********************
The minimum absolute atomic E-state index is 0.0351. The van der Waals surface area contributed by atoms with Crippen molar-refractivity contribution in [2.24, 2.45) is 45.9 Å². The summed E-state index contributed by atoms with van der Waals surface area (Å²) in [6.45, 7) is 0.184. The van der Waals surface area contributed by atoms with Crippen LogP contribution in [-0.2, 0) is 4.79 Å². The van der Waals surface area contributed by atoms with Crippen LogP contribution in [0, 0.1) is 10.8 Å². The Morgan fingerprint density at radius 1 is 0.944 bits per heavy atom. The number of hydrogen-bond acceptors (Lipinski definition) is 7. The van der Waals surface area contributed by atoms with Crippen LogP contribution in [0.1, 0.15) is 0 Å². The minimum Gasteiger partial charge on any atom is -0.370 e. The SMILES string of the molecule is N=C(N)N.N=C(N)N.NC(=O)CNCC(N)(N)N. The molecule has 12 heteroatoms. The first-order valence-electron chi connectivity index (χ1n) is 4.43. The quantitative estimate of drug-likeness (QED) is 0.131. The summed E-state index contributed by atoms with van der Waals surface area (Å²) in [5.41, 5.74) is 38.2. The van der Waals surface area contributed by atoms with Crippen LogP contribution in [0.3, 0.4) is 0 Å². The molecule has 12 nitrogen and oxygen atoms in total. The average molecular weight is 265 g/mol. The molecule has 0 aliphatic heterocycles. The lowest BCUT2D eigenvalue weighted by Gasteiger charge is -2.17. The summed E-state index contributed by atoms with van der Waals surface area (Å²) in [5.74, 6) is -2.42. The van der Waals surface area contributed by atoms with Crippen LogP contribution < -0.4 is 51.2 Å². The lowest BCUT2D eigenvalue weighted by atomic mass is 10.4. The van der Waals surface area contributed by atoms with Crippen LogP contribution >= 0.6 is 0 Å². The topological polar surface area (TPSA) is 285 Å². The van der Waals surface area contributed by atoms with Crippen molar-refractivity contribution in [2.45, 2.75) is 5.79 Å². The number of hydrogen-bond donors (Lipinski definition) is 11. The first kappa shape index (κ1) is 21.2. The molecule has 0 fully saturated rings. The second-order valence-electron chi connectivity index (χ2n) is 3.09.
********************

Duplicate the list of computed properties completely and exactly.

The minimum absolute atomic E-state index is 0.0351. The van der Waals surface area contributed by atoms with Crippen molar-refractivity contribution in [2.24, 2.45) is 45.9 Å². The summed E-state index contributed by atoms with van der Waals surface area (Å²) in [6.45, 7) is 0.184. The van der Waals surface area contributed by atoms with Crippen LogP contribution in [-0.2, 0) is 4.79 Å². The van der Waals surface area contributed by atoms with Crippen LogP contribution in [0, 0.1) is 10.8 Å². The Morgan fingerprint density at radius 1 is 0.944 bits per heavy atom. The number of hydrogen-bond acceptors (Lipinski definition) is 7. The van der Waals surface area contributed by atoms with Crippen LogP contribution in [0.1, 0.15) is 0 Å². The minimum Gasteiger partial charge on any atom is -0.370 e. The SMILES string of the molecule is N=C(N)N.N=C(N)N.NC(=O)CNCC(N)(N)N. The molecule has 12 heteroatoms. The first-order valence-electron chi connectivity index (χ1n) is 4.43. The quantitative estimate of drug-likeness (QED) is 0.131. The summed E-state index contributed by atoms with van der Waals surface area (Å²) in [5.41, 5.74) is 38.2. The van der Waals surface area contributed by atoms with Crippen LogP contribution in [0.3, 0.4) is 0 Å². The molecule has 12 nitrogen and oxygen atoms in total. The average molecular weight is 265 g/mol. The molecule has 0 aliphatic heterocycles. The lowest BCUT2D eigenvalue weighted by Gasteiger charge is -2.17. The summed E-state index contributed by atoms with van der Waals surface area (Å²) in [5.74, 6) is -2.42. The van der Waals surface area contributed by atoms with Crippen LogP contribution < -0.4 is 51.2 Å². The lowest BCUT2D eigenvalue weighted by atomic mass is 10.4. The van der Waals surface area contributed by atoms with Crippen LogP contribution >= 0.6 is 0 Å². The topological polar surface area (TPSA) is 285 Å². The van der Waals surface area contributed by atoms with Crippen molar-refractivity contribution in [2.45, 2.75) is 5.79 Å². The number of hydrogen-bond donors (Lipinski definition) is 11. The first kappa shape index (κ1) is 21.2. The molecule has 0 fully saturated rings. The second-order valence-electron chi connectivity index (χ2n) is 3.09.